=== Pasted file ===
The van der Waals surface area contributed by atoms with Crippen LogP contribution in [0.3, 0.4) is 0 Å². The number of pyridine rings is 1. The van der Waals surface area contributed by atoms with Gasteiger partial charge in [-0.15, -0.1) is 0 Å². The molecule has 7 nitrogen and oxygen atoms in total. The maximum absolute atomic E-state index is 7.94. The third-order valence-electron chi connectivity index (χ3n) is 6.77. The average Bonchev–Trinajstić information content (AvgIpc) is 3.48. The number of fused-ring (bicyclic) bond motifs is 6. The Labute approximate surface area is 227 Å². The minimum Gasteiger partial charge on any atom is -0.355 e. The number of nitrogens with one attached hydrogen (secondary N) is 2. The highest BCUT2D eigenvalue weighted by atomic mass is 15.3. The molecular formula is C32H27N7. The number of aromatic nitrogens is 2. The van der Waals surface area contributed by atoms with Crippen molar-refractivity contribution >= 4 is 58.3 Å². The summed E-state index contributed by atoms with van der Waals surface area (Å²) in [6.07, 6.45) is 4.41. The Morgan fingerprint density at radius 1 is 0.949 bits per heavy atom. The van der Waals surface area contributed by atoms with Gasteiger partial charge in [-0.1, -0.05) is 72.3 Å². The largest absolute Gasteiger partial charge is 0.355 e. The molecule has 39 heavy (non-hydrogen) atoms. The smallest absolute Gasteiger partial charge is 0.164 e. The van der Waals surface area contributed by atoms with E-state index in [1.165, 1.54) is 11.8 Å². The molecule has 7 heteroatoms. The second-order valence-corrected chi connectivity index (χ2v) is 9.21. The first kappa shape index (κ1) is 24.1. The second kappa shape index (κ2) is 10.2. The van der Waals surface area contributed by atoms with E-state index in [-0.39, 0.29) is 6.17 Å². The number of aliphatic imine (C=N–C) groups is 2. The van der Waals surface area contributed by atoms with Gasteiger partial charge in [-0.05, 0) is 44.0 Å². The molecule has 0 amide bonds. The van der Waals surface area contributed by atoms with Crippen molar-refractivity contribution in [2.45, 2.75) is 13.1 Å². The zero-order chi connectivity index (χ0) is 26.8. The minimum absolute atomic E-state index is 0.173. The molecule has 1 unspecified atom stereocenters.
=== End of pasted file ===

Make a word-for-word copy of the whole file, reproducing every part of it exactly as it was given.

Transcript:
The van der Waals surface area contributed by atoms with Crippen LogP contribution in [0.3, 0.4) is 0 Å². The number of pyridine rings is 1. The van der Waals surface area contributed by atoms with Gasteiger partial charge in [-0.15, -0.1) is 0 Å². The molecule has 7 nitrogen and oxygen atoms in total. The maximum absolute atomic E-state index is 7.94. The third-order valence-electron chi connectivity index (χ3n) is 6.77. The average Bonchev–Trinajstić information content (AvgIpc) is 3.48. The number of fused-ring (bicyclic) bond motifs is 6. The Labute approximate surface area is 227 Å². The minimum Gasteiger partial charge on any atom is -0.355 e. The number of nitrogens with one attached hydrogen (secondary N) is 2. The highest BCUT2D eigenvalue weighted by atomic mass is 15.3. The molecular formula is C32H27N7. The number of aromatic nitrogens is 2. The van der Waals surface area contributed by atoms with Crippen molar-refractivity contribution >= 4 is 58.3 Å². The summed E-state index contributed by atoms with van der Waals surface area (Å²) in [6.07, 6.45) is 4.41. The Morgan fingerprint density at radius 1 is 0.949 bits per heavy atom. The van der Waals surface area contributed by atoms with Gasteiger partial charge in [-0.1, -0.05) is 72.3 Å². The largest absolute Gasteiger partial charge is 0.355 e. The molecule has 39 heavy (non-hydrogen) atoms. The smallest absolute Gasteiger partial charge is 0.164 e. The van der Waals surface area contributed by atoms with E-state index in [1.165, 1.54) is 11.8 Å². The molecule has 7 heteroatoms. The second-order valence-corrected chi connectivity index (χ2v) is 9.21. The first kappa shape index (κ1) is 24.1. The second kappa shape index (κ2) is 10.2. The van der Waals surface area contributed by atoms with E-state index in [-0.39, 0.29) is 6.17 Å². The number of aliphatic imine (C=N–C) groups is 2. The van der Waals surface area contributed by atoms with Gasteiger partial charge in [-0.05, 0) is 44.0 Å². The molecule has 0 amide bonds. The van der Waals surface area contributed by atoms with Crippen molar-refractivity contribution in [2.45, 2.75) is 13.1 Å². The zero-order chi connectivity index (χ0) is 26.8. The minimum absolute atomic E-state index is 0.173. The molecule has 1 unspecified atom stereocenters.